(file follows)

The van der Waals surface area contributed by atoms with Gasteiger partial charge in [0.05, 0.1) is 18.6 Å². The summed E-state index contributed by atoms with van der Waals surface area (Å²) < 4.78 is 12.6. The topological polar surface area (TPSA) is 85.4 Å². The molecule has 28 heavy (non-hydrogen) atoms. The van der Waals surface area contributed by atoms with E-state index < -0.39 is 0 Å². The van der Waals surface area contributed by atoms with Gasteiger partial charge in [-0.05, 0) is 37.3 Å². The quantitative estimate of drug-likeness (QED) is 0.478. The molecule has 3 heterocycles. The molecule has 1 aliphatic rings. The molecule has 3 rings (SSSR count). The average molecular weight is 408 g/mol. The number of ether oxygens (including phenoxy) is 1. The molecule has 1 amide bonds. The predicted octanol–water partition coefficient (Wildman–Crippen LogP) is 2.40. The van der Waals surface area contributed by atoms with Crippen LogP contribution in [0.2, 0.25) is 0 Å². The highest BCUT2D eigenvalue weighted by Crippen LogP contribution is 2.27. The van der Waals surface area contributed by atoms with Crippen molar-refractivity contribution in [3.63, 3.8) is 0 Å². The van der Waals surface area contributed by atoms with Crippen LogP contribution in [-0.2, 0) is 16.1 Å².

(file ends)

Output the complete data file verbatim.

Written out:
The van der Waals surface area contributed by atoms with Gasteiger partial charge in [0.05, 0.1) is 18.6 Å². The summed E-state index contributed by atoms with van der Waals surface area (Å²) < 4.78 is 12.6. The topological polar surface area (TPSA) is 85.4 Å². The molecule has 28 heavy (non-hydrogen) atoms. The van der Waals surface area contributed by atoms with E-state index < -0.39 is 0 Å². The van der Waals surface area contributed by atoms with Gasteiger partial charge in [-0.05, 0) is 37.3 Å². The quantitative estimate of drug-likeness (QED) is 0.478. The molecule has 3 heterocycles. The molecule has 1 aliphatic rings. The molecule has 3 rings (SSSR count). The average molecular weight is 408 g/mol. The number of ether oxygens (including phenoxy) is 1. The molecule has 1 amide bonds. The predicted octanol–water partition coefficient (Wildman–Crippen LogP) is 2.40. The van der Waals surface area contributed by atoms with Crippen LogP contribution in [0.2, 0.25) is 0 Å². The highest BCUT2D eigenvalue weighted by Crippen LogP contribution is 2.27. The van der Waals surface area contributed by atoms with Crippen molar-refractivity contribution in [3.63, 3.8) is 0 Å². The van der Waals surface area contributed by atoms with Crippen LogP contribution in [-0.2, 0) is 16.1 Å².